Law and Economics Approaches to Bid Rigging
New Horizons in Competition Law and Economics series
Chapter 1: Introduction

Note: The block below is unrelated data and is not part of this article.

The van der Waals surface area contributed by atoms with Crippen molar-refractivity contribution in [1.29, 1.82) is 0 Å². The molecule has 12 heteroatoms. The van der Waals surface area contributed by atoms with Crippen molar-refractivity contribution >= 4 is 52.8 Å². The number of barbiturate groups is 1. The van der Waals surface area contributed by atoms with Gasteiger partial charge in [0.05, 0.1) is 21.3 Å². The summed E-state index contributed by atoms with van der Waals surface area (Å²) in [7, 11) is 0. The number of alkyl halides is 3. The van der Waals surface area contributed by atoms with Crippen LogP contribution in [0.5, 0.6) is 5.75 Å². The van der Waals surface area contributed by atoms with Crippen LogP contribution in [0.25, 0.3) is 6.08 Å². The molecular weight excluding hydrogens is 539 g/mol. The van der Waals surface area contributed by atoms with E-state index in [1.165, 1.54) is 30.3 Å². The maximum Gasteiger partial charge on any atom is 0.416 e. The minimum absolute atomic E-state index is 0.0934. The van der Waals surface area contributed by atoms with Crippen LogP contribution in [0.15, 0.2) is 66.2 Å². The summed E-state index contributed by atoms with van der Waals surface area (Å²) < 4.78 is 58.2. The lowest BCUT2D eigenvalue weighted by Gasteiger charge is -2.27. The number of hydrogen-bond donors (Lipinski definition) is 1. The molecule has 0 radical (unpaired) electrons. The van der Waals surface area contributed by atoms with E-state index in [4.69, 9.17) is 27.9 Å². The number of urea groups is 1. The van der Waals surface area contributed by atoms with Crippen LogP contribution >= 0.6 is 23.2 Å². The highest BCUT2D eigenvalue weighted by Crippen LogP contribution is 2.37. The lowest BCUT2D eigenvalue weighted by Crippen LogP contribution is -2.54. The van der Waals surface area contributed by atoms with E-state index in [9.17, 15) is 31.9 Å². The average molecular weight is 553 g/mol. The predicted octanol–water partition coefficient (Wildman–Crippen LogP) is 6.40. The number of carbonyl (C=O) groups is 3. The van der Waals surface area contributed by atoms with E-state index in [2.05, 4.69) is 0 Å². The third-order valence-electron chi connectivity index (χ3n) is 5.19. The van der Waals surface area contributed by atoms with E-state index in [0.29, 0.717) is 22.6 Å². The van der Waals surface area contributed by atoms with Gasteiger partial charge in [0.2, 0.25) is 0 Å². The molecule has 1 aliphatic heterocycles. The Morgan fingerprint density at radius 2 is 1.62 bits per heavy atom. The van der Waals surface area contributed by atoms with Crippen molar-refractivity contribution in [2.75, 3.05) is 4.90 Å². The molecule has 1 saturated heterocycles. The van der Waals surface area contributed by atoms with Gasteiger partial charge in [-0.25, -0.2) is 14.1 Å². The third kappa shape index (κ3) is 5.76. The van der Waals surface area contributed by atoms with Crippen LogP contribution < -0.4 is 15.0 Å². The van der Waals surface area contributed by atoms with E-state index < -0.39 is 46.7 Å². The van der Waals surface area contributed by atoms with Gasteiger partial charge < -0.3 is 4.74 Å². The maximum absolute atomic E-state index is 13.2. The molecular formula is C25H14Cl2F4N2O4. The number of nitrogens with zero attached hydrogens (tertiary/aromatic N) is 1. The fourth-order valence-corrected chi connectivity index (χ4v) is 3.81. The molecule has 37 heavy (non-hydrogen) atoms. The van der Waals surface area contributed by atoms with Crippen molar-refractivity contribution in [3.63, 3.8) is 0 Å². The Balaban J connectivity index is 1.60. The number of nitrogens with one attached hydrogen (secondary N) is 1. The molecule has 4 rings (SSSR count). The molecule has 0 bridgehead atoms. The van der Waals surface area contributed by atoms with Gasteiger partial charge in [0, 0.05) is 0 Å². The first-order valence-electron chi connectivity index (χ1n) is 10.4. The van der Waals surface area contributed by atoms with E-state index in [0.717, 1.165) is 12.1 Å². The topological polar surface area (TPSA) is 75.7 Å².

Well-organized public procurements have become more important in recent years. In these times of tight public budget constraints, and in the presence of increasing investment demand owing to the financial crisis, cost-effective public procurements are a growing focus of attention. The Organisation for Economic Co-operation and Development (OECD), the World Trade Organization (WTO) and the European Union (EU), for example, are promoting well-structured public procurement systems and competition law regimes as being essential to foster economic prosperity and social welfare. A central element of concern for public tenders involves bid rigging conspiracies – in other words, cartels. Bid rigging is frequently described as a particular form of coordination between firms which can adversely affect the outcome of any sale or purchasing process in which bids are submitted. For example, firms may agree their bids in advance, or decide which firm will be the lowest bidder. Alternatively, they may agree not to bid or to rotate their bids by number or value of contracts.